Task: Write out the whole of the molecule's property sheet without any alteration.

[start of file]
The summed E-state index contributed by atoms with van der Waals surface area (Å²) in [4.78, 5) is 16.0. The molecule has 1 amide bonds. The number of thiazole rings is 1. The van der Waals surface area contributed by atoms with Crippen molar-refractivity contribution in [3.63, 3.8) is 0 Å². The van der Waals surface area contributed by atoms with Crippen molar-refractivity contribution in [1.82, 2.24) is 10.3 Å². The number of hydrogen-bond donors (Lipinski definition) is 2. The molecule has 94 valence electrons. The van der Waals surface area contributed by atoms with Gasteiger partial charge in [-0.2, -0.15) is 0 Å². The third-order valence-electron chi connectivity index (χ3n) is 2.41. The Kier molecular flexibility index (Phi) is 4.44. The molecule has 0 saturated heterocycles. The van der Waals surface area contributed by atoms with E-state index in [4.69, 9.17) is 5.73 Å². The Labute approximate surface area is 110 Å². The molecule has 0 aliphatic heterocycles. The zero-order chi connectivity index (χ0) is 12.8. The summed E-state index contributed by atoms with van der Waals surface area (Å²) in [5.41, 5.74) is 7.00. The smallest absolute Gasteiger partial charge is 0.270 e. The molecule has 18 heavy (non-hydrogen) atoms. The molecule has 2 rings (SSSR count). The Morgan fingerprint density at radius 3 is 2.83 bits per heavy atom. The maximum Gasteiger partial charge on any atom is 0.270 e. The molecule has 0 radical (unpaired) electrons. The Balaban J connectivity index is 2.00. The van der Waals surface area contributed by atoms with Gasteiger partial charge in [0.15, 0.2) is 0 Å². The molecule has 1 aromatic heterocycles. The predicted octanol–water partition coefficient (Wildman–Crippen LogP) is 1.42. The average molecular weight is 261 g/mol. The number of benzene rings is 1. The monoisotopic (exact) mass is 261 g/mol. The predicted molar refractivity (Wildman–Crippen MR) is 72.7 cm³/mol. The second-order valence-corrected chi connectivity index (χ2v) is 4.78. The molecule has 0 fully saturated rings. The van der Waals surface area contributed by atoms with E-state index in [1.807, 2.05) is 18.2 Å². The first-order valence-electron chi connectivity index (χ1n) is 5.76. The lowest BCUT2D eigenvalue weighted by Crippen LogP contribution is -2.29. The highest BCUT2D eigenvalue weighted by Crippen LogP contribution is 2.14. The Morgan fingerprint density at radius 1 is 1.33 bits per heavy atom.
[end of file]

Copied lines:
The summed E-state index contributed by atoms with van der Waals surface area (Å²) in [4.78, 5) is 16.0. The molecule has 1 amide bonds. The number of thiazole rings is 1. The van der Waals surface area contributed by atoms with Crippen molar-refractivity contribution in [3.63, 3.8) is 0 Å². The van der Waals surface area contributed by atoms with Crippen molar-refractivity contribution in [1.82, 2.24) is 10.3 Å². The number of hydrogen-bond donors (Lipinski definition) is 2. The molecule has 94 valence electrons. The van der Waals surface area contributed by atoms with Gasteiger partial charge in [-0.2, -0.15) is 0 Å². The third-order valence-electron chi connectivity index (χ3n) is 2.41. The Kier molecular flexibility index (Phi) is 4.44. The molecule has 0 saturated heterocycles. The van der Waals surface area contributed by atoms with E-state index in [4.69, 9.17) is 5.73 Å². The Labute approximate surface area is 110 Å². The molecule has 0 aliphatic heterocycles. The zero-order chi connectivity index (χ0) is 12.8. The summed E-state index contributed by atoms with van der Waals surface area (Å²) in [5.41, 5.74) is 7.00. The smallest absolute Gasteiger partial charge is 0.270 e. The molecule has 18 heavy (non-hydrogen) atoms. The molecule has 2 rings (SSSR count). The Morgan fingerprint density at radius 3 is 2.83 bits per heavy atom. The maximum Gasteiger partial charge on any atom is 0.270 e. The molecule has 0 radical (unpaired) electrons. The Balaban J connectivity index is 2.00. The van der Waals surface area contributed by atoms with Gasteiger partial charge in [0.15, 0.2) is 0 Å². The molecule has 1 aromatic heterocycles. The predicted octanol–water partition coefficient (Wildman–Crippen LogP) is 1.42. The average molecular weight is 261 g/mol. The number of benzene rings is 1. The monoisotopic (exact) mass is 261 g/mol. The predicted molar refractivity (Wildman–Crippen MR) is 72.7 cm³/mol. The second-order valence-corrected chi connectivity index (χ2v) is 4.78. The molecule has 0 fully saturated rings. The van der Waals surface area contributed by atoms with E-state index in [1.807, 2.05) is 18.2 Å². The first-order valence-electron chi connectivity index (χ1n) is 5.76. The lowest BCUT2D eigenvalue weighted by Crippen LogP contribution is -2.29. The highest BCUT2D eigenvalue weighted by Crippen LogP contribution is 2.14. The Morgan fingerprint density at radius 1 is 1.33 bits per heavy atom.